OAXACA, Mexico, March 12, 2004 (ENS): Genetically engineered
corn from the United States threatens to weaken the
integrity of Mexico's natural and agricultural ecosystems
and once introduced, its impact cannot be confined,
says an independent report written for the environmental
branch of NAFTA by many of the world's experts.
The report was presented to 400 people at a symposium
here, attended by growers of corn, also called maize,
as well as industry groups, academics, environmental
and governmental officials.
Written for the Commission on Environmental Cooperation
(CEC), the study says food safety impacts of the transgenic
maize, could include adverse effects on human and animal
Each chapter was written by a different author. In
his chapter on understanding the benefits and risks
Professor Paul Thompson, who teaches agricultural, food
and community Ethics at Michigan State University, warns
of economic losses or other forms of instability for
farmer households and communities.
Thompson says erosion of consumer confidence in the
food system might result from transgenic corn, and he
forecasts "large-scale cultural changes in rural
communities or throughout the food system that might
be regarded as adverse."
Considered the cradle of corn, Mexico has the most diverse
corn germplasm of any country, and is characterized
by many small producers and high cornconsumption.
The country has an intricate agrarian history and a
strongly polarized society. Maize is grown in contrasting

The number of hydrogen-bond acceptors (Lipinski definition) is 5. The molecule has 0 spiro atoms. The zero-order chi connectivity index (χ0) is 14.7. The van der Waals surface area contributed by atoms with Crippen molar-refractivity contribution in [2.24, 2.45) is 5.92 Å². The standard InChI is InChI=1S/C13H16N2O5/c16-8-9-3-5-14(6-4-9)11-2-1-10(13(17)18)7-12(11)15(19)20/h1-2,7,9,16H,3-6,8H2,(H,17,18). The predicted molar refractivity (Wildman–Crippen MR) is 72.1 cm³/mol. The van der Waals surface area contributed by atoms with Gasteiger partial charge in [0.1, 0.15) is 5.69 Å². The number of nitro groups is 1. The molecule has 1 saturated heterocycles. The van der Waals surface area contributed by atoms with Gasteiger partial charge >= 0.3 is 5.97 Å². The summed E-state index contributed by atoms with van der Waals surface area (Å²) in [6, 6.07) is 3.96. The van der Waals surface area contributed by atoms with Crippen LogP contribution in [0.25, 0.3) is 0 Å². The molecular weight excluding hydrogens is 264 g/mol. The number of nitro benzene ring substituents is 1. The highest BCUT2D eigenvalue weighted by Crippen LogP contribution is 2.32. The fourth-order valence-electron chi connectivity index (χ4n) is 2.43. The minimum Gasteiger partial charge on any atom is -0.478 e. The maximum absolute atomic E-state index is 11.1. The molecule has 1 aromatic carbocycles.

environmental, social and technological conditions in
plots that range from garden size to fields of hundreds
of hectares. Small farmers subsidize maize with revenues
from offspring working in cities or abroad, and use
family labor to subsist.
Until the 1960s, Mexico was more than self sufficient
in maize and could be again, the report says, with minimal
investment in local maize improvement and sustainable
Since NAFTA was signed, imports of US maize have accelerated.
Mexico now produces 78 percent of its maize; half of
this is grown by smallholders who comprise two-thirds
of all producers. There is no official estimate to date
of how much of this total is genetically engineered.
One author, Steven Brush, is a professor in the Human
and Community Development Department, University of
California at Davis, and he has worked as a senior scientist
at the International Plant Genetic Resources Institute.
Brush says the introduction of transgenic maize into
Mexico "typifies a technology whose impact will
not be confined to a specific social group or geographic
He predicts impacts ranging from declines in income
or the availability of food, and loss of relative economic
or social position, to loss of agricultural assets that
are part of cultural identity with the introduction
of engineered maize.
The report, "Maize and Biodiversity: Effects of
Transgenic Maize in Mexico" originated in response
to a situation in which the products of new technologies
found their way into scenarios for which they were not